What attracted you to moving to Los Angeles and working at Deluxe?

I’m a movie lover and one of those people who sit and watch the credits roll by wondering what all of those people do. I was curious about the people who work in the entertainment localization space.  While I had exposure to subtitling at Google, the focus was more technical. Making a move to Deluxe was a great opportunity to learn about a different side of the business and try something new.

I knew localization subtitling and dubbing was going on in the movie industry, but in my 20+ years in the localization industry, I never ran into these people at conferences or industry events. Entertainment localization is such a separate community from the rest of the localization industry, which includes many domains including software, IT, retail, medical, manufacturing, and marketing content from Fortune 500 clients. The entertainment localization professionals rarely present or share in our localization industry events.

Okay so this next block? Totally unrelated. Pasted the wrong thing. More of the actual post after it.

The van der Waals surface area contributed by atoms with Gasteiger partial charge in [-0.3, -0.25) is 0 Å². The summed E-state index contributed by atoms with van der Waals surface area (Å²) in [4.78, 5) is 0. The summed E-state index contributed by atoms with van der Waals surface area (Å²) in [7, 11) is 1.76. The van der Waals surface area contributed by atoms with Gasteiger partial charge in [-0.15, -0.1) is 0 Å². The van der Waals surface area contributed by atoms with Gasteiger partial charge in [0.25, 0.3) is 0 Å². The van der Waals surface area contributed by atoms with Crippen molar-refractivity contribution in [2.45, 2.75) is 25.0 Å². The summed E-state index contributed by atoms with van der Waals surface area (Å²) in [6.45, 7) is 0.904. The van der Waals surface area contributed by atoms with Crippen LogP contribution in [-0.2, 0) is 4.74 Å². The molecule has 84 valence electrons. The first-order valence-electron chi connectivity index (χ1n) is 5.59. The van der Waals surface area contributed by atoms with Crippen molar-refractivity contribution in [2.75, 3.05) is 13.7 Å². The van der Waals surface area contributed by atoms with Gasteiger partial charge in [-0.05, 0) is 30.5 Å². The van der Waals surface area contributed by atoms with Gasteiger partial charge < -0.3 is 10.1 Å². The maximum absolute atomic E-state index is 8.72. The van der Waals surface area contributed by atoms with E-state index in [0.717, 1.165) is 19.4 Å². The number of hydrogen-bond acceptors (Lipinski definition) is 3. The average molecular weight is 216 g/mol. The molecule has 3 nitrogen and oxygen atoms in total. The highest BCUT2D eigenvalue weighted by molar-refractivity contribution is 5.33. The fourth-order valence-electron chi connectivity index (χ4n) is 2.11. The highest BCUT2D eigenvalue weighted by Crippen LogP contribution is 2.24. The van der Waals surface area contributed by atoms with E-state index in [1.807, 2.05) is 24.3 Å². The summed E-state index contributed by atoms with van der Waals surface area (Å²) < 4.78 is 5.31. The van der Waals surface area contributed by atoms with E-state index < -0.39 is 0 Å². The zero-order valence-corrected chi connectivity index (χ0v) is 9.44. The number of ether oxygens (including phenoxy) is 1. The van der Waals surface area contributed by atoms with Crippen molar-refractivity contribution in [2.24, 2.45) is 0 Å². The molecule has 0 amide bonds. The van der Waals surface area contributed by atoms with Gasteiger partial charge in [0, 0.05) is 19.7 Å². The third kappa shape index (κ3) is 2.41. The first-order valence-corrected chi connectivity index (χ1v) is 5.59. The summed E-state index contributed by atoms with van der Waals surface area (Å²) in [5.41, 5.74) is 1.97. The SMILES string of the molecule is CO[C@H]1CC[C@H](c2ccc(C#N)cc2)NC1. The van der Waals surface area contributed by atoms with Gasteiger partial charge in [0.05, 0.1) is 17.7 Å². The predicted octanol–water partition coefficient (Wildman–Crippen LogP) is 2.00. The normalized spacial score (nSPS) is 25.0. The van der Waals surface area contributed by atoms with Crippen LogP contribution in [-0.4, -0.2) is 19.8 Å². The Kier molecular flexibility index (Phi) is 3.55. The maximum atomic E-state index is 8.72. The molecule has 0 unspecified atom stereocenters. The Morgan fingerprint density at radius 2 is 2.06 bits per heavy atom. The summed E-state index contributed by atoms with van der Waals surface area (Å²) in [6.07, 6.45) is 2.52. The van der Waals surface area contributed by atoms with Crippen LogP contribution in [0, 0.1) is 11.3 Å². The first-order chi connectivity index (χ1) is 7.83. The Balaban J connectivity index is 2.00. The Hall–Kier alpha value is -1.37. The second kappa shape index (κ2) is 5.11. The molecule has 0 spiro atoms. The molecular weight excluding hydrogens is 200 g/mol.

What did you enjoy about working at Deluxe?

I loved learning about this part of the localization industry – it was a lot of fun. Deluxe provides great training in entertainment localization and the post-production industry. Working there allows for foundational skills to grow and progress in the industry, and the subject matter was compelling and fun.  

I landed in this space just as it is starting to see an interesting transition. They have more work than anyone can do and a tremendous backlog because of the mammoth size of streaming content available now across multiple platforms.

How is entertainment localization different than technical localization?